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Novel T Cell Antigen Discovery Platform Providing New Momentum on Malaria Vaccine

Overview of unique approach will be presented by Genocea Biosciences today at the World Vaccine Congress

CAMBRIDGE, Mass.--(BUSINESS WIRE)--Apr 11, 2012 - Genocea Biosciences today announced that it will highlight new progress it is making toward the development of an effective vaccine for malaria during a presentation today at the World Vaccine Congress by Jessica Baker Flechtner, Ph.D., Vice President of Research. Dr. Flechtner's presentation will showcase the company's novel approach to discovering vaccine candidates derived from antigens that stimulate the T cell arm of the immune system.

If successful, the company's approach could produce a far more robust immune response than vaccine candidates that have been trialed so far, providing new hope of effectively addressing this devastating public health issue.

"Despite the community's best efforts to combat this global threat, there are still no viable candidate vaccines that provide robust immunity across a diverse population," noted Chip Clark, President and CEO. "Genocea is rapidly identifying and evaluating T cell antigens to create a vaccine that is both widely effective and can be produced on a broad scale."

To date, the most encouraging results in malaria vaccine development have come from vaccination with whole organisms, suggesting that liver immunity is critical to rousing a protective immune response, Flechtner said. However, traditional methods of identifying T cell antigens associated with this type of immunity are cumbersome and time consuming, and have yielded candidate vaccines that provide only partial protection. Genocea is able to use its proprietary technology platform—the AnTigen Lead Acquisition System (ATLAS™)—to profile human immune responses and quickly evaluate thousands of potential antigens to validate a small number of proteins appropriate for testing as vaccine candidates.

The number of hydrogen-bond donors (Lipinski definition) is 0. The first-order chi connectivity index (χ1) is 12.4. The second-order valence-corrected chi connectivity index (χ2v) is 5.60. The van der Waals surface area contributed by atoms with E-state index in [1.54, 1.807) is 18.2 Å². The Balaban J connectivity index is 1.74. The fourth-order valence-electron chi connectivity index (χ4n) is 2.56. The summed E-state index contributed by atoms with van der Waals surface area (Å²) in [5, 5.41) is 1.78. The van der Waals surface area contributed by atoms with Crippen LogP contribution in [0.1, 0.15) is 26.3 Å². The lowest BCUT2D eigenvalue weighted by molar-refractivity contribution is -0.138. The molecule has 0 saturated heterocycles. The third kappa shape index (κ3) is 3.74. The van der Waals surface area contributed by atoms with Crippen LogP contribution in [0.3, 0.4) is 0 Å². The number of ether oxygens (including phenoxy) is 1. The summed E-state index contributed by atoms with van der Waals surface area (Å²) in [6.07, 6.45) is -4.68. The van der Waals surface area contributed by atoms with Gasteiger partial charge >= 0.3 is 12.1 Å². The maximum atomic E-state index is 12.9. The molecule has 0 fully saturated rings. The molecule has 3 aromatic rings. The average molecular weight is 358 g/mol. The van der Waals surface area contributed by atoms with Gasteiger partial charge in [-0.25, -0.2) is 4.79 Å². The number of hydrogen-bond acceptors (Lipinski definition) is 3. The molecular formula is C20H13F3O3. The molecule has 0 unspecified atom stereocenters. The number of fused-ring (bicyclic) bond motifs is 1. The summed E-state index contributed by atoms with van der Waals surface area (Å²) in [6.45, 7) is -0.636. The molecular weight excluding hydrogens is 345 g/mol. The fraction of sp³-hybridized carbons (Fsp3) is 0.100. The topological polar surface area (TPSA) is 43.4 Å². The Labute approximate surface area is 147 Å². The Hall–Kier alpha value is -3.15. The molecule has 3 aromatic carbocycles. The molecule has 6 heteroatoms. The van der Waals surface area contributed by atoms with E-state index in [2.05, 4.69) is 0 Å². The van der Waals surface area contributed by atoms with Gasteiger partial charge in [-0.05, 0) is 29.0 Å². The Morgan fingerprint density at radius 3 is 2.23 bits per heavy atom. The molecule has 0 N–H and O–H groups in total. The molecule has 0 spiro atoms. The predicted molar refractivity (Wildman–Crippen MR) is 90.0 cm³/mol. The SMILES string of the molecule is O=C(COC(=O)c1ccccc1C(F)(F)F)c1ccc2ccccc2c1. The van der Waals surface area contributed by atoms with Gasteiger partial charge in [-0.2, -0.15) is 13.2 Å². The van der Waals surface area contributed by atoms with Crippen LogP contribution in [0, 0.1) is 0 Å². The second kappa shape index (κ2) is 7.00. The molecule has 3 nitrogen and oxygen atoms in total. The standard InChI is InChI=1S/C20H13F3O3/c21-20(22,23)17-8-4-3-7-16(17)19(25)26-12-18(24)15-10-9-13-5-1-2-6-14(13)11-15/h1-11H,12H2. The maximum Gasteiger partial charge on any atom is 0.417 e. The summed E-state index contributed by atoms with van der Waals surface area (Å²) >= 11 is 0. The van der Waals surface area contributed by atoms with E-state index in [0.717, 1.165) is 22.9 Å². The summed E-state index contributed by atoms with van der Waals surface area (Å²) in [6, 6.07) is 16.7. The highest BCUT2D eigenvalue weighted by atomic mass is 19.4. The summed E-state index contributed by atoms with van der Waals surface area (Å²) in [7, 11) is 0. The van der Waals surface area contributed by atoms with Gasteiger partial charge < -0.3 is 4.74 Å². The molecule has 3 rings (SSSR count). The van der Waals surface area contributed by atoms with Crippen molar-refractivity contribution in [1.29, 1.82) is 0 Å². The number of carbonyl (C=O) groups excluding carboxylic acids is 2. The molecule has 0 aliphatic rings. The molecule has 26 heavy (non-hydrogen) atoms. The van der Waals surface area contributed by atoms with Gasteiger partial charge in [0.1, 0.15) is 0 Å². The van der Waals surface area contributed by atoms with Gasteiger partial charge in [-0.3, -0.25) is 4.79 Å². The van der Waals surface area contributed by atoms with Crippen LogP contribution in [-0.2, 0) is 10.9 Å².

Genocea is currently employing this approach in malaria to investigate a subset of more than 800 proteins from the liver stage of infection to rapidly identify antigens that may be suitable vaccine candidates. Once the magnitude of T cell responses in humans has been measured, the most promising antigens will be incorporated into a vaccine formulation. This approach may result in both a more powerful immune response and a drastically reduced timeline to clinical testing.

About Malaria

Malaria is a serious, global public health issue—more than 350 million people worldwide contract the disease each year, and 3 million succumb to the illness annually, despite ongoing preventive measures. Development of a safe and effective vaccine to prevent or eradicate infection and symptoms is a critical priority of governments, foundations, and public health officials around the world, yet progress has been slow due to the complexity associated with the plasmodium parasite that causes the illness.

About Genocea Biosciences

Genocea Biosciences is harnessing the power of the T cell immunity to develop the next generation of vaccines. T cells are increasingly recognized as a critical element of a protective immune response to a wide range of infectious disease pathogens, but are difficult to target using traditional vaccine discovery methods. Genocea is uniquely able to identify and employ T cell antigens using its proprietary technology platform that mimics human immune response in the laboratory, potentially improving the effectiveness of vaccine candidates and drastically reducing the time needed to create them.

For more information, please visit the company's website at

Contact: Feinstein Kean Healthcare
Krystle Ficco, 617-761-6702
Cell: 508-479-6358


Posted: April 2012